Other times, you’ll have to recognise betting patterns that good players utilise and then have to decide what they mean and how to counteract it.

Against good players, the most common differential in betting patterns that you’ll have to determine is in relation to bet sizing (as they have more meaning and purpose in them – as elaborated upon below).

• Larger bets tend to err on the side of polarisation: either having a super-strong hand or nothing. (As you’ll later find out, using larger bet sizings like this can often warrant including more bluffs in your range. However, not many players follow this point, as more often than not, they’re simply going for max value.)

• Bets that are on the smaller side tend to be more weighted toward value. However, that “value” range consists of many more hands that are more than just premiums. For example, if someone bets half-pot on the river, regarding the value part of their range, it might be anything from the nuts to having second pair with a good kicker (thinking they can get called by worse). As a result, it can be tough to fold more of the middle-of-your-range hands because (on average) it will be able to beat enough of the hands in your opponent’s range to justify a call.

Post-Hand Analysis

If you ever get to see your opponent’s cards at the end of a hand, either during showdown or when they voluntarily reveal them to you, this information will be HUGE in identifying leaks and exploitable tendencies in your opponents - along with how to profitably counteract their play in the future. Often, you’ll get reliable answers to the questions posed above (and more!) and be able to correctly profile your opponents and see how you should be playing against them.

Post-hand analysis can also refer to study session material. For example, to improve at poker, you must review your own play and analyse that of your opponents. This way, you can better deduce which hands you should call with (or bet with) in certain situations and improve your in-game play even more.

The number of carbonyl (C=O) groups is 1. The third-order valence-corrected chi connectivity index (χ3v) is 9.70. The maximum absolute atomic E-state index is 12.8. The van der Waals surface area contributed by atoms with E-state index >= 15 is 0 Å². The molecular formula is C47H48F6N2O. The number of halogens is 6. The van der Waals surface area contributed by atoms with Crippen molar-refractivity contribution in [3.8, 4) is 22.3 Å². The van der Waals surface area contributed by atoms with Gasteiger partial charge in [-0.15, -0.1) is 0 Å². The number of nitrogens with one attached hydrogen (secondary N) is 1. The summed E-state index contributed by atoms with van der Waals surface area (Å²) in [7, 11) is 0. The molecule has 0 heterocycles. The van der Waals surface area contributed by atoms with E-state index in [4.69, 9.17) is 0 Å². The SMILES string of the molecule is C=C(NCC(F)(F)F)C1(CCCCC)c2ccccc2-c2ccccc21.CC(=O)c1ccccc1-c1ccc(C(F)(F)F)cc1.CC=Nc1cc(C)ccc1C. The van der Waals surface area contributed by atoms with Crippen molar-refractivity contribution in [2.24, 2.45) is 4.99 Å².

River situations are often the most crucial street of a hand. By the river, pots have often been well-bloated in size and the difference between correctly calling/betting on the river and folding/checking back can make a huge difference in your winrate and profitability. Therefore, reviewing river situations and your decisions on the final street of play can have HUGE profitability implications!

For example, if your opponent bets ½ pot, this would give you 3:1 odds on a call - meaning you have to win 25% or more to make a profitable call. If you compare whatever hand you have to a narrowed-down range of your opponent, you’d be correctly able to deduce whether or not you had the right odds to call.

Now, that said, as each hand is very precise in outcome, it can always be tough to assign an appropriate range to an opponent. To put it another way, it’ll be tough to know the exact range of hands an opponent will bet within a similar manner for all 3 streets in the way he’s done. However, if you’re thinking about ranges, and correctly trying to determine how your hand does in terms of equity relative to that of your opponent, you’ll quickly rise to become one of the top players of your stake. How accurately you calculate your opponent’s range will directly correspond to how profitable you will be at the felts.

What Equity Do You Need to Call Vs. X-Size Bet?